Are osteoarthritis and rheumatoid arthritis the same condition? They aren’t, and in this slideshow we look at differences between these two diseases. They aren’t, and in this slideshow we look at differences between these two diseases. Which form of arthritis do differences between arthritis and osteoarthritis have?
Arthritis comes in many forms. In fact, this term can apply to a number of conditions, including psoriatic arthritis, rheumatoid arthritis, gout, and osteoarthritis. OA is a degenerative condition that develops because of excessive wear to the cartilage between the joints. RA can strike any joint, regardless of how much or how little the joint has been used.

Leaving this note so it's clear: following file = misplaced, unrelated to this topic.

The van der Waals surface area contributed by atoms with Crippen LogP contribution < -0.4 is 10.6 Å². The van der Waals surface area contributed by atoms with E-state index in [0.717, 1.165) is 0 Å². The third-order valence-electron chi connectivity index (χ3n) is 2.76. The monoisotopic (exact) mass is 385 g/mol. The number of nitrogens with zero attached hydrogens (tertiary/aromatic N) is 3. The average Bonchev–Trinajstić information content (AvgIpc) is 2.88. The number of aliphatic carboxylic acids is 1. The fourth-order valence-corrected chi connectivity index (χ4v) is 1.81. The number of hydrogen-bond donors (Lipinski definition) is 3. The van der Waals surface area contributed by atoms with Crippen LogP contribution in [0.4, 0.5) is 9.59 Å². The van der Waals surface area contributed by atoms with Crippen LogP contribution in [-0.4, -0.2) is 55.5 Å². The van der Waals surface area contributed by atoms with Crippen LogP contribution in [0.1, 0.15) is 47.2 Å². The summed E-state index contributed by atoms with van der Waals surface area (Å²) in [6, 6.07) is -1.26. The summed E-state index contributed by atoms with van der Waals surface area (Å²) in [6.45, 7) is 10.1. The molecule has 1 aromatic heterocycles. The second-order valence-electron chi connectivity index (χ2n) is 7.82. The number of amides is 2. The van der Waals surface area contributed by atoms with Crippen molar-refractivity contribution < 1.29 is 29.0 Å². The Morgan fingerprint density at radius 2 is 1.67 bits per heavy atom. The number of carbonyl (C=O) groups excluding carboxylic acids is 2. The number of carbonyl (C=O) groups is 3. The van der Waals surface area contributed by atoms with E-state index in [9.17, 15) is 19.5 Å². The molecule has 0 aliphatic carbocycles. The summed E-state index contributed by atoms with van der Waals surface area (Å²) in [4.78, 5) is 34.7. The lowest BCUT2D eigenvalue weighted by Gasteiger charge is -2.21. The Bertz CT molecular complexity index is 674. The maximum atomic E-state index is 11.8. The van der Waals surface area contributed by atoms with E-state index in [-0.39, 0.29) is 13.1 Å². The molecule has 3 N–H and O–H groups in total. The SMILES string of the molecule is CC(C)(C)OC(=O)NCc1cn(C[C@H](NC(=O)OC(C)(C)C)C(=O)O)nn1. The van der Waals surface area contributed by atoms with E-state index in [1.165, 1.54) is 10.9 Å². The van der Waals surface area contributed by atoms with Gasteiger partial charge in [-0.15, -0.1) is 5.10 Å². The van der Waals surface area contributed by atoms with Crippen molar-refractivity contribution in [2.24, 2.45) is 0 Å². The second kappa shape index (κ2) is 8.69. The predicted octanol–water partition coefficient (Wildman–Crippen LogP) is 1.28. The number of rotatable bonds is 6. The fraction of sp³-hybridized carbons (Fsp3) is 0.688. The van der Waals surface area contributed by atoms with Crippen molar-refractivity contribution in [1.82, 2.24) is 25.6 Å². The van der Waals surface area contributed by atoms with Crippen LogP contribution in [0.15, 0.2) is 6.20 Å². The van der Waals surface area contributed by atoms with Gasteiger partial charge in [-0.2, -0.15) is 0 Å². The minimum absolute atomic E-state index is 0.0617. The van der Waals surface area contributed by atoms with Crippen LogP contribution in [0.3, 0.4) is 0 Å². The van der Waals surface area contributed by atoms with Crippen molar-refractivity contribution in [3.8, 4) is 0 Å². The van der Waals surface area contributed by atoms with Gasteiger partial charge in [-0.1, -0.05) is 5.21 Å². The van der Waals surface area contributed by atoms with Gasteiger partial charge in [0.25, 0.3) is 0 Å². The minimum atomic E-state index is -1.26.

They are treated with different medications. OA is generally treated with over-the-counter or prescription anti-inflammatory painkillers. In severe cases, OA patients may be prescribed narcotic painkillers as well. They also may be given hyaluronan injections directly into an affected joint. They affect the body differently.
Because it is an autoimmune disease, RA can affect not only the joints but a person’s organs as well. They strike people of different age groups. OA in these overused joints. RA can affect anyone at any age. It is more common in women and its symptoms tend to be more aggressive in women as well.